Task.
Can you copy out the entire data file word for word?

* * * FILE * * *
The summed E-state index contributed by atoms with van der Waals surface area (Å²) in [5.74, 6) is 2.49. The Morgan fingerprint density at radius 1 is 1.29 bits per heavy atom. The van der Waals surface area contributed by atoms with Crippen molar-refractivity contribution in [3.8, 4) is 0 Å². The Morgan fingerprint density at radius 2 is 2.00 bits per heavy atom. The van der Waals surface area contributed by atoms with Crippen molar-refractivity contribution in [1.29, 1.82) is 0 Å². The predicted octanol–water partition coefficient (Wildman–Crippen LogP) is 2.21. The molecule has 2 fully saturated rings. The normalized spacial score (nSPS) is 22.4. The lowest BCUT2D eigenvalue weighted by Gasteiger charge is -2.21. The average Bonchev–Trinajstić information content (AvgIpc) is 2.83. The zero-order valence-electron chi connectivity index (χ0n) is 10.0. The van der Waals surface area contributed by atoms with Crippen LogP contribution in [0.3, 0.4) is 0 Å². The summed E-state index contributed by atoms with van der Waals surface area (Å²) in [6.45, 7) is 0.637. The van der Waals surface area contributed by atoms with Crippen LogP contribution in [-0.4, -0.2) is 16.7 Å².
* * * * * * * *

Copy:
The summed E-state index contributed by atoms with van der Waals surface area (Å²) in [5.74, 6) is 2.49. The Morgan fingerprint density at radius 1 is 1.29 bits per heavy atom. The van der Waals surface area contributed by atoms with Crippen molar-refractivity contribution in [3.8, 4) is 0 Å². The Morgan fingerprint density at radius 2 is 2.00 bits per heavy atom. The van der Waals surface area contributed by atoms with Crippen molar-refractivity contribution in [1.29, 1.82) is 0 Å². The predicted octanol–water partition coefficient (Wildman–Crippen LogP) is 2.21. The molecule has 2 fully saturated rings. The normalized spacial score (nSPS) is 22.4. The lowest BCUT2D eigenvalue weighted by Gasteiger charge is -2.21. The average Bonchev–Trinajstić information content (AvgIpc) is 2.83. The zero-order valence-electron chi connectivity index (χ0n) is 10.0. The van der Waals surface area contributed by atoms with Crippen LogP contribution in [0.3, 0.4) is 0 Å². The summed E-state index contributed by atoms with van der Waals surface area (Å²) in [6.45, 7) is 0.637. The van der Waals surface area contributed by atoms with Crippen LogP contribution in [-0.4, -0.2) is 16.7 Å².